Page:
One of the beauties of the Agile framework, specifically with a Scrum implementation, is that 10 different teams can work 10 different ways. One team can run early morning stand-ups, with a regular grooming meeting, and combo retrospective with planning. Another could run late stand-ups, skip the grooming and run a longer planning session separate from a retro.
There’s no one way up the mountain, and the anarchist inside all of us loves it that way.
Same thing goes for types of Agile leaders, there’s not one specific type of person that can accomplish all of these ceremonies. My boss loves to tell people that he doesn’t hire one specific type of PM, he wants a toolbox filled with different skills that he can use at any time.
So how do you know if you have what it takes?
In my experience, leaders fall into two basic personality types. This applies whether you are a project manager on an IT team, an NFL head coach, or CEO of a billion-dollar organization. You are either a macro-oriented or micro-oriented leader.
Oh sure, there are many flavors of those two archetypes. You might be really detail oriented, but an awful delegator, which is the traditional “micro manager” we all tell horror stories. Other types of micro-oriented leaders end up alright, though. If you can see every detail, while at the same time having a vision for execution and actually allow others to handle it, you might be alright.
Macro-oriented leaders tend to be great at delegating and planning. Some are creative, and possess the ability to adapt to whatever comes their way. Others are great mentors and coaches, but don’t function well on the day-to-day management of their team’s needs. Look at these macro peeps as the “player’s coach” persona. As much as I would love a little of the other camp, I’m a macro-oriented leader to the core.
Identifying where in the range you fall is important to your development. While many tend to see themselves as only one type of leader, I’m here to tell you that the world is your oyster. If you paint yourself into the corner as not being detail-oriented enough, difficult in one-on-one relationships, or “not enough of an arse” to succeed, then you might as well not try.
While we each have different skill ratings in areas such as creativity, vision, or guidance, those can be used to still succeed. This post on the 8 types of leaders was shared to me from my boss once and it completely changed my view on what a “successful leader” meant. I may not be in a position to be a Super-Bowl-winning coach or use drones to deliver packages, but I can identify with the leadership style of Tom Coughlin or Jeff Bezos. Sure, they were both micro-oriented leaders, and could be called a few colorful names by former employees, but they put them in a position to be successful leaders.
So, that leaves us with one simple question. How exactly can we take how God made us and craft a leader?
- The parts of your job (yes I’m talking to the man in the mirror, too) that you don’t enjoy, that needs the most attention first. If it’s a report that doesn’t make sense, work on it every morning for a week. If there’s a relationship on your team that needs some gardening, ask them to lunch once a month. If you can’t seem to plan beyond a few weeks, spend 30 minutes a day on the roadmap.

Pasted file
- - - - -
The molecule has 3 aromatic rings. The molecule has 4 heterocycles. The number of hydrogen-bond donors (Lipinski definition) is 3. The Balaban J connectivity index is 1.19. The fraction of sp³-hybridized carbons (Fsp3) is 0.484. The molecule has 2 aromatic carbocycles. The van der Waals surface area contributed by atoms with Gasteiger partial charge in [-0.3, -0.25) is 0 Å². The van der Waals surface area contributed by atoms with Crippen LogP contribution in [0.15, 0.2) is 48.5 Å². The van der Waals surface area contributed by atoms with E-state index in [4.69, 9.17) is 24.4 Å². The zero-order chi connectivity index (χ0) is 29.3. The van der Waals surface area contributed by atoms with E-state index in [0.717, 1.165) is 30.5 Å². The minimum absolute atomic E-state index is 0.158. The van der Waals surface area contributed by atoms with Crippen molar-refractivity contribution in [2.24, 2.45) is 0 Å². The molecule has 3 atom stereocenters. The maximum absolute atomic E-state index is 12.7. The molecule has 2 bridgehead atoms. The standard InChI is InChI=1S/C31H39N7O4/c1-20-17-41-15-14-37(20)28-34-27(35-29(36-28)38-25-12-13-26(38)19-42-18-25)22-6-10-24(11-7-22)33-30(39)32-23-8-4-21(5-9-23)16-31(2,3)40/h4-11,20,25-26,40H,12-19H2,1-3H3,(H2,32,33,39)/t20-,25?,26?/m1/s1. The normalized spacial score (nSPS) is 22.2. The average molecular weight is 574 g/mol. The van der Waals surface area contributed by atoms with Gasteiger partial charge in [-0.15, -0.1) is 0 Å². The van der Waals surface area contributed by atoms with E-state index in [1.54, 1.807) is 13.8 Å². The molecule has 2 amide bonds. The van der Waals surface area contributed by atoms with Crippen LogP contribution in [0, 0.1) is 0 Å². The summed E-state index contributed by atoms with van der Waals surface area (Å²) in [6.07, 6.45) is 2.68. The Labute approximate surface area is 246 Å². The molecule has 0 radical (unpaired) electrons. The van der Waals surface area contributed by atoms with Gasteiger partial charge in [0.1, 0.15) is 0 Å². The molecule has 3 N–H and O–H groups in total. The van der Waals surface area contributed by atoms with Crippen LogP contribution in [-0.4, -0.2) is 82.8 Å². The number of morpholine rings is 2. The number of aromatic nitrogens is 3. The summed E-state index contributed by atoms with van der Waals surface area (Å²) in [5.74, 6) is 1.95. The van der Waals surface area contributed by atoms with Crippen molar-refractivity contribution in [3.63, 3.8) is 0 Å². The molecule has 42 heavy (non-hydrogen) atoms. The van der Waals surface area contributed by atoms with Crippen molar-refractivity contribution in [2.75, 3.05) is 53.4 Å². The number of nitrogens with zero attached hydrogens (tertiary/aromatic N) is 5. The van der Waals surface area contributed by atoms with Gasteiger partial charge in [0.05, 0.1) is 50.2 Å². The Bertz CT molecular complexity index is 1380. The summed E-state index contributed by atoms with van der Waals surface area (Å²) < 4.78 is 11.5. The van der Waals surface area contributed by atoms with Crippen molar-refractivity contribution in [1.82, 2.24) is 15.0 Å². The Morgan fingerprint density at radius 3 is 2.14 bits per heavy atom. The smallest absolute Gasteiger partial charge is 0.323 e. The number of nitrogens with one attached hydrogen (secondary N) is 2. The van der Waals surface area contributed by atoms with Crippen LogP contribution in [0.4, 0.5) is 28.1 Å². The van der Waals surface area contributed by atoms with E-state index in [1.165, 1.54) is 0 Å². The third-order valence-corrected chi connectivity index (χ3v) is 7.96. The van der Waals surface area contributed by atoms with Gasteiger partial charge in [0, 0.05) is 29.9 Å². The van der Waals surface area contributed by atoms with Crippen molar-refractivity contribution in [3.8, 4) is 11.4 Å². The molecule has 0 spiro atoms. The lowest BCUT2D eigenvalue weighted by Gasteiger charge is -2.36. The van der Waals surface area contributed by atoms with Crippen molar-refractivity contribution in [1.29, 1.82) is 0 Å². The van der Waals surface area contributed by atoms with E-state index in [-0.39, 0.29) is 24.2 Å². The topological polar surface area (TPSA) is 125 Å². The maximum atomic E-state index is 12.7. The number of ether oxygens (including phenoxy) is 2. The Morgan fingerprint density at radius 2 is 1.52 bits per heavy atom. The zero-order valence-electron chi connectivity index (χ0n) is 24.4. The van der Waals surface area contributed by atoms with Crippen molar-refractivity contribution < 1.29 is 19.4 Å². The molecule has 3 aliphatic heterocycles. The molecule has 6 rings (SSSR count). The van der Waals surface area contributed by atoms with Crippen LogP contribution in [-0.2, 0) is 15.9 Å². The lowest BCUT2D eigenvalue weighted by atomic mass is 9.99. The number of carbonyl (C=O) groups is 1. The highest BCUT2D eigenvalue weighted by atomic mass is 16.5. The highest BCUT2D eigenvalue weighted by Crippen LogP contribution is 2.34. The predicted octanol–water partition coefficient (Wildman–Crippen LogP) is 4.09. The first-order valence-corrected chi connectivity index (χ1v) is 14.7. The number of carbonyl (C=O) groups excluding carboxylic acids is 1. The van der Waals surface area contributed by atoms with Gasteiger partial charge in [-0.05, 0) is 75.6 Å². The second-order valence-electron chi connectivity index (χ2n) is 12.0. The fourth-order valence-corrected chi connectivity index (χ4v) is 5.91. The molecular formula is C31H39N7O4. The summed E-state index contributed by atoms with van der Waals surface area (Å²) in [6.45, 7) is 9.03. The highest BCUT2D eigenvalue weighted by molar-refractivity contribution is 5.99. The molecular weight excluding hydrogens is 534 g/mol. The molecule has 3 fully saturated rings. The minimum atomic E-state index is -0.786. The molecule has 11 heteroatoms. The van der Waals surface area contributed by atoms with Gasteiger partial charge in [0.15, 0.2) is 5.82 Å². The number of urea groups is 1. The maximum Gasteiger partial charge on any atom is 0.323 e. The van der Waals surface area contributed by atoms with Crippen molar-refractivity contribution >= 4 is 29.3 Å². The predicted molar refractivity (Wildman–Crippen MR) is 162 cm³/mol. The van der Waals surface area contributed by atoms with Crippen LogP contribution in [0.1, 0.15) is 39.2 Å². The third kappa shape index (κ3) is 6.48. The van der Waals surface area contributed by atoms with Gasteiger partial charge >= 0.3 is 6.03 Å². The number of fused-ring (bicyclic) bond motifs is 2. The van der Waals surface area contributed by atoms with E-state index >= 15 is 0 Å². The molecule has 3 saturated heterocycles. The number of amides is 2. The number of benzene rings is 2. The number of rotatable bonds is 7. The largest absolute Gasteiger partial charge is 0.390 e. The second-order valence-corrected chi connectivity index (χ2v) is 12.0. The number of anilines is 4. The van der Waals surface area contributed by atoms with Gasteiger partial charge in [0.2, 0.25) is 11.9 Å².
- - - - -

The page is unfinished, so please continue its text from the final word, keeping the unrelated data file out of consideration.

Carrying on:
- Find other leaders that can do what you want. There’s a distinct possibility you have a skill they desire as well, which makes the pairing fortuitous. Either way, shadow them a bit. Volunteer to ride side saddle and learn. You will learn a lot more, a lot faster, than you realize. Just make sure you write about it and validate what you are observing with them.
- Get some fresh air from your comfortable surroundings. That may mean you ask the company to send you to a conference or training. If that’s not an option, though, there’s plenty of monthly user groups to get acquainted with. Reach out on LinkedIn to peers at other companies and ask a ton of questions. Any of these will give you perspective and embolden you to stand before your team with panache.
- Read, a lot. I’ve said this on Twitter before, but any book on how to be a successful CEO applies to you as a team leader. As a PM, I’m the CEO of my team and need to act like one if we are going to meet our objectives. My latest suggestion is this book by Ben Horrowitz, but you can’t go wrong with some of the classics like Collins, Fried, Christensen, and others.
This effort will not be easy, but will bear fruit that lasts your entire career. It won’t be smooth, so let me offer this: when you get down, please don’t think that you don’t have the right personality to be a successful leader. I recently had a conversation with an amazing co-worker who wondered if you needed to be a jerk to have the respect of your peers.
Took me a few days to realize the truth, but this idea couldn’t be further from it. Yes, there plenty of examples to the contrary, but you don’t need a particular makeup for success. While some people are gifted knowing what they want and going after it, they might also struggle with opening their mouth too fast and stepping on their own toes. As I said earlier, there are skills we all have, and you just need to understand yours to best use them.
Knowing yourself, and working with what you have, will generate a lot more success than trying to be someone else. Now go do it.